# Presentation

(PP28): Evolutionary Convolutional Neural Network for High Energy Physics Detector Simulation

SessionProject Poster Presentation

Event Type

Project Poster

AI/Machine Learning/Deep Learning

Networks

Visualization & Virtual Reality

TimeWednesday, June 19th3:15pm - 4pm

LocationBooth N-230

DescriptionHigh Energy Physics relies on Monte Carlo (MC) for different aspects of data analysis. MC simulation implement complex computations that, today, result in ~50% of CERN Computing Grid resources. Several alternative approaches are being investigated trading some accuracy for speed. Deep Learning approaches, for example, can result in x3000 speed-up while retaining 10% accuracy with respect to MC.

Design and optimisation of neural networks is very difficult and time consuming. Evolutionary computing could be exploited to improve this process, while providing the benefit of both network training and topology optimization in one step. By coding a neural network into genes and chromosome, Genetic Algorithms (GA) would exhibit numerous advantages: easily parallelizable, they could help reach global instead of local optima often selected by Stochastic Gradient Descent (SGD); they could also be combined to SGD for fine tuning.

Our project intends to use GA to train and optimise a 3-dimensional Convolutional Generative Adversarial Network we have developed for particle detector simulation. It is implemented in a few steps: a first phase, will implement a simplified version of our GAN network, focusing on one of the two networks that constitute the GAN (the “discriminator”). We will design a first prototype and define the method applicability (in terms of network complexity and computing resources). We will gradually increase the complexity of the problem, in terms of input image size and network features and finally implement the full adversarial training approach. We will compare performances to standard SGD and classical optimisation approaches (i.e. Bayesian).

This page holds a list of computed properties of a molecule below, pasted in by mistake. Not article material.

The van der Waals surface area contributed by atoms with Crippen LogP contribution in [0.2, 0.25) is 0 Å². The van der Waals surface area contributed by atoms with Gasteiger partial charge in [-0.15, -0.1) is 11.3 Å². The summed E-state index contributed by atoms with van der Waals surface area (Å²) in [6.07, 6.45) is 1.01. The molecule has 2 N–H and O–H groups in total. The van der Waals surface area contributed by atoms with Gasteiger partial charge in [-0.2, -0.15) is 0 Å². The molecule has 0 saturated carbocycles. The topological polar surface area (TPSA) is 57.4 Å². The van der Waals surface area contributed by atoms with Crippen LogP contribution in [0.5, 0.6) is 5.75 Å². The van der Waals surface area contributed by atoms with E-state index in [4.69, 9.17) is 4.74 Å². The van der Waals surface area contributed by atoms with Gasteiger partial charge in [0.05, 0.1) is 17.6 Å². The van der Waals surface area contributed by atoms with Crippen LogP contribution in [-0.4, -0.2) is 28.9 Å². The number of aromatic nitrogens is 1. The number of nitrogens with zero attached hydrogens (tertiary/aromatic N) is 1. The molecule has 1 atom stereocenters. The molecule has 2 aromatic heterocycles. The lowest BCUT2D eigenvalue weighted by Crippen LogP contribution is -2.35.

Design and optimisation of neural networks is very difficult and time consuming. Evolutionary computing could be exploited to improve this process, while providing the benefit of both network training and topology optimization in one step. By coding a neural network into genes and chromosome, Genetic Algorithms (GA) would exhibit numerous advantages: easily parallelizable, they could help reach global instead of local optima often selected by Stochastic Gradient Descent (SGD); they could also be combined to SGD for fine tuning.

Our project intends to use GA to train and optimise a 3-dimensional Convolutional Generative Adversarial Network we have developed for particle detector simulation. It is implemented in a few steps: a first phase, will implement a simplified version of our GAN network, focusing on one of the two networks that constitute the GAN (the “discriminator”). We will design a first prototype and define the method applicability (in terms of network complexity and computing resources). We will gradually increase the complexity of the problem, in terms of input image size and network features and finally implement the full adversarial training approach. We will compare performances to standard SGD and classical optimisation approaches (i.e. Bayesian).